July 28, 2022

Agriculture (and Energy) Revolutions

The First, or Neolithic, Agricultural Revolution was the wide-scale transition of many human cultures during the Neolithic period from a lifestyle of hunting and gathering to one of agriculture and settlement, making an increasingly large population possible. [Also the beginning of centralized government and social hierarchy]

The Second, or British, Agricultural Revolution, was an unprecedented increase in agricultural production in Britain arising from increases in labor and land productivity between the mid-17th and late 19th centuries. Agricultural output grew faster than the population over the hundred-year period ending in 1770, and thereafter productivity remained among the highest in the world. This increase in the food supply contributed to the rapid growth of population in England and Wales, from 5.5 million in 1700 to over 9 million by 1801, though domestic production gave way increasingly to food imports in the nineteenth century as the population more than tripled to over 35 million.

The Third Agricultural, or Green, Revolution is the set of research technology transfer initiatives occurring between 1950 and the late 1960s that increased agricultural production in parts of the world, beginning most markedly in the late 1960s. The initiatives resulted in the adoption of new technologies, including high-yielding varieties of cereals, agrochemicals, controlled water supply (usually involving irrigation), and newer methods of cultivation, including mechanization. … It contributed to widespread reduction of poverty, averted hunger for millions, raised incomes, reduced greenhouse gas emissions, reduced land use for agriculture, and contributed to declines in infant mortality.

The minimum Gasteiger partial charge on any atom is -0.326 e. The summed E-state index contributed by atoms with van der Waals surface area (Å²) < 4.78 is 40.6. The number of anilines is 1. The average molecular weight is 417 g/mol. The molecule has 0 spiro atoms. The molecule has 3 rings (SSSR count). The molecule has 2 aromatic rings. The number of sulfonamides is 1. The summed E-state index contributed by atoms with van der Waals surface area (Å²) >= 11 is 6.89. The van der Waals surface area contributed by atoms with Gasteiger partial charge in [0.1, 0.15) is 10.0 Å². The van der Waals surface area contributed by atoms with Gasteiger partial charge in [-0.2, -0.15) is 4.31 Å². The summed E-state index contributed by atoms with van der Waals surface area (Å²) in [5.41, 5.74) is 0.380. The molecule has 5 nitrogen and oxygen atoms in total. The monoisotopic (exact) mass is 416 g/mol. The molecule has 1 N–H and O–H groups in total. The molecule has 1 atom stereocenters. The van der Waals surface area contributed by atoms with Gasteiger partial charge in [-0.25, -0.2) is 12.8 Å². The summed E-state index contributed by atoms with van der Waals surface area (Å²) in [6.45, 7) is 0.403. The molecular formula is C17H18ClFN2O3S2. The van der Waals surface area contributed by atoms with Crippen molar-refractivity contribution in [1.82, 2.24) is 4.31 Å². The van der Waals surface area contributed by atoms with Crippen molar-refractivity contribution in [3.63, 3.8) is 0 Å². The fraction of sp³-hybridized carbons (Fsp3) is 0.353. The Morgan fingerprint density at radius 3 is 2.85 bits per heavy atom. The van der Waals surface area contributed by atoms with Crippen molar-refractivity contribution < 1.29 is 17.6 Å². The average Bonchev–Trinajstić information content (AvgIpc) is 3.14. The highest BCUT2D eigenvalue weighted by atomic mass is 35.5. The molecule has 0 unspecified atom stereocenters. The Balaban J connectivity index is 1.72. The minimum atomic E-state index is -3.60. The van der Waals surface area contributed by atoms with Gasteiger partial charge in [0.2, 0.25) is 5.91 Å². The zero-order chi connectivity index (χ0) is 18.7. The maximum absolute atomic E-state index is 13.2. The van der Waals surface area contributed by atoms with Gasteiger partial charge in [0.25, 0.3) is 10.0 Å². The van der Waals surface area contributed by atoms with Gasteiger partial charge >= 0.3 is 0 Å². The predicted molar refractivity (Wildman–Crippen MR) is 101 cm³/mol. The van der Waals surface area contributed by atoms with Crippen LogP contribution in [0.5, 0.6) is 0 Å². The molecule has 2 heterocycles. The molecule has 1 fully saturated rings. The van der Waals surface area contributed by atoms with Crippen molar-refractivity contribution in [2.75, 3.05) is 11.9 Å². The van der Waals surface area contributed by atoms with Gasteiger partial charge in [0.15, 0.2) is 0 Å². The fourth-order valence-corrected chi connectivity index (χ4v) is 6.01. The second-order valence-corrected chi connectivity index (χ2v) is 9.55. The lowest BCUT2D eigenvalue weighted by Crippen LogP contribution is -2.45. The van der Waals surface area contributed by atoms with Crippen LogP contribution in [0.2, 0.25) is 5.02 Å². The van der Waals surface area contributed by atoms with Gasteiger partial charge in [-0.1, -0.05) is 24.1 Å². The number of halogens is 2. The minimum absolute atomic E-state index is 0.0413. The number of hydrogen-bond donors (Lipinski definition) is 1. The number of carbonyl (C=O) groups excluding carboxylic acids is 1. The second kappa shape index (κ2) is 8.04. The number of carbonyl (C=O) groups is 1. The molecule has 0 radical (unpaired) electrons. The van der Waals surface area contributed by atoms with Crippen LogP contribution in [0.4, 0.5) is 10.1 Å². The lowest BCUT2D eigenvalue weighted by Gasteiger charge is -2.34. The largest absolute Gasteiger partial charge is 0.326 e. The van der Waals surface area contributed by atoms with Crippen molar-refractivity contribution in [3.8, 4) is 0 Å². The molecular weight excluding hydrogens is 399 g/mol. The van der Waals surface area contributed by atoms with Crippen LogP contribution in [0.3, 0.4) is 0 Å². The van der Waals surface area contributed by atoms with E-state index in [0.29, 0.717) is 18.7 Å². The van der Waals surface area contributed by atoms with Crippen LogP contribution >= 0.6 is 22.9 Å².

The energy for the Green Revolution was provided by fossil fuels in the form of fertilizers (natural gas), pesticides (oil), and hydrocarbon-fueled irrigation.

(above from Wikipedia)

Obviously, there have been adverse consequences for the environment and other animals, but you can't just outlaw it without an alternative in place (and support for the transition, eg, to large-scale organic agriculture) that can sustain what it created. But that's what much of the new "green" agenda is doing, particularly in energy, pushing (much) less efficient technologies (requiring more resources – both materials and land – and infrastructure) that are therefore even more harmful to not only people but also the planet as a whole.